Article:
(1) Problems in IP Protection

On the Internet, the cross-border and low-cost nature of infringement has undermined the healthy development of the market. For example, IP protection over online artistic works and games has been hardest hit in recent years. Likewise, Apps on mobile phones have become ravaged by rampant copycatting. At present, China has not worked out rules of advanced approval and filing to regulate Apps. Therefore, some would use those legal loopholes to plagiarize and infringe upon others’ IP rights, hampering the sound development of the network market.

(2) Increasing Cost on IP Protection

Since IP infringing technologies are constantly changing, network piracy technologies are becoming increasingly diverse. In particular, emerging technologies, such as cloud computing and rapid website building, have been used in network infringement wantonly. In this regard, it is more difficult for original copyright holders and authentic websites to effectively control the dissemination of copyrighted contents and protect the relevant IP.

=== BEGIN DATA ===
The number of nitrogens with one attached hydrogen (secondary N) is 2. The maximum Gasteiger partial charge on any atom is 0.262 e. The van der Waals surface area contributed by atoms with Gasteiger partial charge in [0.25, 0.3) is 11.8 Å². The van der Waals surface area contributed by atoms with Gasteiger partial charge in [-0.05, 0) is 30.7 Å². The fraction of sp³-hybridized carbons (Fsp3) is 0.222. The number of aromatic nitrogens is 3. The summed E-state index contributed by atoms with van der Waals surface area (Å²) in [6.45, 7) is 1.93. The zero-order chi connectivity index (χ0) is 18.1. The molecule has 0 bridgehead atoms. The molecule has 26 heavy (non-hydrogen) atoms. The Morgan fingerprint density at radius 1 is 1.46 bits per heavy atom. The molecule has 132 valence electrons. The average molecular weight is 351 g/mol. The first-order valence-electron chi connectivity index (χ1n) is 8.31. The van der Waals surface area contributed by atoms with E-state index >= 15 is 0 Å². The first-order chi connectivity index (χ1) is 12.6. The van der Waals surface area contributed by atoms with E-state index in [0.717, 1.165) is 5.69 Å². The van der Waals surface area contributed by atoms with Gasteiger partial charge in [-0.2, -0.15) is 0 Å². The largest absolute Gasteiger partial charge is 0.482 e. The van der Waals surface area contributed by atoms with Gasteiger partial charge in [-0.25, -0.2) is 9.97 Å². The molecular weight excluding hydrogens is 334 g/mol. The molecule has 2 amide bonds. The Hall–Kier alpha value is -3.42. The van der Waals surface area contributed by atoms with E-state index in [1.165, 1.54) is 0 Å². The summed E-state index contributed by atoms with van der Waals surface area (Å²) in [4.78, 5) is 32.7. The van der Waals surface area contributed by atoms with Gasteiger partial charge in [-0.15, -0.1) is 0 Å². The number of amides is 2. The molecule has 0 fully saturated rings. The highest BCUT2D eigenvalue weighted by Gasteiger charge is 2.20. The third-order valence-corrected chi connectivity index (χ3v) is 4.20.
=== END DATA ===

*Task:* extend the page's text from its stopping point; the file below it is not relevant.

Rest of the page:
Because of the sharing nature of the Internet, it is very difficult for enterprises to identify specific infringers. Besides, enterprises will face an increasingly high cost of rights protection because it is easy to erase, but difficult to discover, evidence of infringement on the Internet, and that the infringement usually has extensive influence and can be quite hidden.

2. New Rights and Legislation

After expanding to a certain scale and depth, the industrial innovation accelerated by the Internet will give rise to new types of rights. Taking the right to network dissemination of information as an example, China Copyright Law, amended in 2001, expressly offers legal protection for technical measures and rights management information. In accordance with China Copyright Law, the State Council standing committee meetings examined and passed in principle Regulations on the Right to Network Dissemination of Information, which came into force on July 1, 2006. This marks the implementation of the legal system regarding the right to network dissemination of information.

On the eve of its accession into the WTO, China revised the Copyright Law, in which advocated the right to network dissemination of information and authorized the State Council to enact protection measures for the right. Undoubtedly the provision, to certain extent, results from WCT and TRIPs rules with a combination of domestic legal and cultural characteristics. The provision emphasizing protection of works in network dissemination, attempts to create an independent type of copyright, which aims to be more accurate than the offline wording “an extension of reproduction right and distribution right” is “the right of dissemination to the public”, or “the right provided for the public”.